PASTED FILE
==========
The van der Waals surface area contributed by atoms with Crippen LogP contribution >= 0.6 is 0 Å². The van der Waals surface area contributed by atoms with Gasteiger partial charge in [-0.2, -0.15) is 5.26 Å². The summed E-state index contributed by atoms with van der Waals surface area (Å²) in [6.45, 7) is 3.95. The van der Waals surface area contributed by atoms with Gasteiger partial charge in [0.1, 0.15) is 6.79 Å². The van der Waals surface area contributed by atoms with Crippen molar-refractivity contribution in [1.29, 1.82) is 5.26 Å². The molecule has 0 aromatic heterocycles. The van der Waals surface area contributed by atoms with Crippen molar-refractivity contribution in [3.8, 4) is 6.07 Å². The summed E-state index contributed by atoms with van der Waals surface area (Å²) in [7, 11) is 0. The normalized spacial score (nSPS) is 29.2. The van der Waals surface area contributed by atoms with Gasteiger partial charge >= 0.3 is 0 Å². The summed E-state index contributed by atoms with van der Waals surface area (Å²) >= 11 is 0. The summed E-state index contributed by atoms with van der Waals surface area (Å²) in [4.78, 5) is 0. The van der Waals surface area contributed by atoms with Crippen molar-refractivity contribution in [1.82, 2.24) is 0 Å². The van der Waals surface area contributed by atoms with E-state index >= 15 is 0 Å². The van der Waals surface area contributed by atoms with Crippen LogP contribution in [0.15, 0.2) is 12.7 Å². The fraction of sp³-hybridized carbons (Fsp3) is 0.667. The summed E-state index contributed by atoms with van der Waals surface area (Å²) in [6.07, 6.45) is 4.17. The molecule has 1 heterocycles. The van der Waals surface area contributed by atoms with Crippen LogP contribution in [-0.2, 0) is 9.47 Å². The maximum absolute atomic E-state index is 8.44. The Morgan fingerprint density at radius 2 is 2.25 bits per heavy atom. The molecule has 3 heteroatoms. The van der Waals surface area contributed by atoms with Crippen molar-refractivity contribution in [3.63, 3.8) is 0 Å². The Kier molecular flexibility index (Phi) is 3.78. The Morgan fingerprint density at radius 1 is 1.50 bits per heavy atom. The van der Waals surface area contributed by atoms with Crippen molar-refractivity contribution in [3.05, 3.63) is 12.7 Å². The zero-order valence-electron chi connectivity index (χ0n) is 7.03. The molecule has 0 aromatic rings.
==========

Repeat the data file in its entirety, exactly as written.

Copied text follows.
The van der Waals surface area contributed by atoms with Crippen LogP contribution >= 0.6 is 0 Å². The van der Waals surface area contributed by atoms with Gasteiger partial charge in [-0.2, -0.15) is 5.26 Å². The summed E-state index contributed by atoms with van der Waals surface area (Å²) in [6.45, 7) is 3.95. The van der Waals surface area contributed by atoms with Gasteiger partial charge in [0.1, 0.15) is 6.79 Å². The van der Waals surface area contributed by atoms with Crippen molar-refractivity contribution in [1.29, 1.82) is 5.26 Å². The molecule has 0 aromatic heterocycles. The van der Waals surface area contributed by atoms with Crippen molar-refractivity contribution in [3.8, 4) is 6.07 Å². The summed E-state index contributed by atoms with van der Waals surface area (Å²) in [7, 11) is 0. The normalized spacial score (nSPS) is 29.2. The van der Waals surface area contributed by atoms with Gasteiger partial charge >= 0.3 is 0 Å². The summed E-state index contributed by atoms with van der Waals surface area (Å²) >= 11 is 0. The summed E-state index contributed by atoms with van der Waals surface area (Å²) in [4.78, 5) is 0. The van der Waals surface area contributed by atoms with Crippen molar-refractivity contribution in [1.82, 2.24) is 0 Å². The van der Waals surface area contributed by atoms with E-state index >= 15 is 0 Å². The van der Waals surface area contributed by atoms with Crippen LogP contribution in [0.15, 0.2) is 12.7 Å². The fraction of sp³-hybridized carbons (Fsp3) is 0.667. The summed E-state index contributed by atoms with van der Waals surface area (Å²) in [6.07, 6.45) is 4.17. The molecule has 1 heterocycles. The van der Waals surface area contributed by atoms with Crippen LogP contribution in [-0.2, 0) is 9.47 Å². The maximum absolute atomic E-state index is 8.44. The Morgan fingerprint density at radius 2 is 2.25 bits per heavy atom. The molecule has 3 heteroatoms. The van der Waals surface area contributed by atoms with Crippen molar-refractivity contribution in [3.63, 3.8) is 0 Å². The Kier molecular flexibility index (Phi) is 3.78. The Morgan fingerprint density at radius 1 is 1.50 bits per heavy atom. The van der Waals surface area contributed by atoms with Crippen molar-refractivity contribution in [3.05, 3.63) is 12.7 Å². The zero-order valence-electron chi connectivity index (χ0n) is 7.03. The molecule has 0 aromatic rings.